Brain freeze is the price we pay for greedily gobbling down that ice cream or slurry! This sudden headache can hit you quick and hard and vanish just as rapidly minutes later. If you love your cool treats but are wary of the attendant pain of this cold-stimulus headache, here’s some insight on what causes brain freeze and what you can do to avoid or get rid of it.
Brain Freeze: A Cold-Induced Headache That Affects Your SPG Nerves
While certain factors like being migraine prone or a parental history of cold- stimulus headaches can put you at risk, brain freeze pain also occurs in 30 to 40 percent of those who aren’t otherwise prone to headaches.1
Brain freeze, ice-cream headache, or sphenopalatine ganglioneuralgia is a cold-induced or cold-stimulus headache. Sphenopalatine ganglion (SPG) is a group of nerve cells connected to the trigeminal nerve, which is central to headaches. This cluster of nerves is found behind your nose and is responsible for transmitting information on sensations like pain. It is also involved in functions like nasal congestion and tearing up.2 When you have something cold, it touches the back of your throat and the roof of your mouth, causing tiny blood vessels in the region to suddenly constrict and then to dilate equally rapidly a little later. The discomfort sensed by pain receptors in the area causes the message of pain to be sent via the bundle of nerves to the trigeminal nerve and on to the brain. The pain sensation due to the cold stimulus is interpreted as being from the head instead of the mouth by your brain – something known as referred pain. The result is a brain freeze or an ice-cream headache.3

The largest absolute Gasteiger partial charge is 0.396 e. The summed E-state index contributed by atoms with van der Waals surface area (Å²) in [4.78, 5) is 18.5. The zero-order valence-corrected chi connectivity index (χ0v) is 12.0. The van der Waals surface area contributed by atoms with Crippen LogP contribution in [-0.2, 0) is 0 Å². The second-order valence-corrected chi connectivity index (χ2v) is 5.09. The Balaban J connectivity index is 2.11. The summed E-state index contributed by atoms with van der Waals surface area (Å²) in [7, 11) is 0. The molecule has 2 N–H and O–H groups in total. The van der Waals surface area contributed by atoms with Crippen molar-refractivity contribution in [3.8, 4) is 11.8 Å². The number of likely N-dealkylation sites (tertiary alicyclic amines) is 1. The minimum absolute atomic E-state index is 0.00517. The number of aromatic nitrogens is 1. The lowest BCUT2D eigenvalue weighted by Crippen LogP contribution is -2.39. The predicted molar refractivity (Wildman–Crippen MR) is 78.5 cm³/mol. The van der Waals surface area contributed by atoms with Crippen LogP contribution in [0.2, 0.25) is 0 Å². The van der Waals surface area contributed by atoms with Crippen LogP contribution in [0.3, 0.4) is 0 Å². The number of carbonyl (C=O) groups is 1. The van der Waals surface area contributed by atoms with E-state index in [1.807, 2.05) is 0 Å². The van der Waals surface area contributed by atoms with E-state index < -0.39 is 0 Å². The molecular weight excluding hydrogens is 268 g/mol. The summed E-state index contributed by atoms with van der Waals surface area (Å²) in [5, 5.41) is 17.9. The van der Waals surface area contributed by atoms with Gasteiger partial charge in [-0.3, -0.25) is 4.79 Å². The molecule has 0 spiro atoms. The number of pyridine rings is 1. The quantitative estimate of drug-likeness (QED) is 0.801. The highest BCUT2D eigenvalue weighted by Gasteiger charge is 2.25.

Brain freeze headaches tend to be bilateral in most cases – meaning you will feel the pain on both sides of your head.4 If, however, you tend to have migraines on one side of your head, your ice-cream headache may also be unilateral.5
Quick Ingestion Of Cold Stuff Can Also Be A Trigger
The speed at which you consume certain foods may also make a difference. For instance, if you drink/eat something like a crushed ice slurry very quickly, you are more likely to have a problem. Ice creams, on the other hand, produce mixed results. While some people say they experience brain freeze even when they eat it slowly, there are studies and surveys that have found that the cold stimulation of your palate while eating ice cream really fast is twice as likely to cause an ice cream headache.6
Migraines And Family History Make You More Prone To Brain Freeze
The migraine connect: If you are already migraine-prone, you could be more likely to have ice-cream headaches or brain freeze. One study of migraine sufferers found that 47.9 percent of them tested positive on the ice-induced headache test.7 Another piece of research found that women who were active migraine sufferers, with at least one attack in the preceding year, were twice as more likely to have a cold stimulus headache than those who had never experienced a migraine.8
Family history and brain freeze risk: Your family history could play a role in whether or not that iced drink or frozen treat brings on a searing pain. One study found that children who had a parent with a history of having ice-cream headaches were more susceptible to developing the problem themselves. Conversely, in cases where neither the mother nor the father had ice cream headaches, the child’s own risk of having brain freeze was lower.9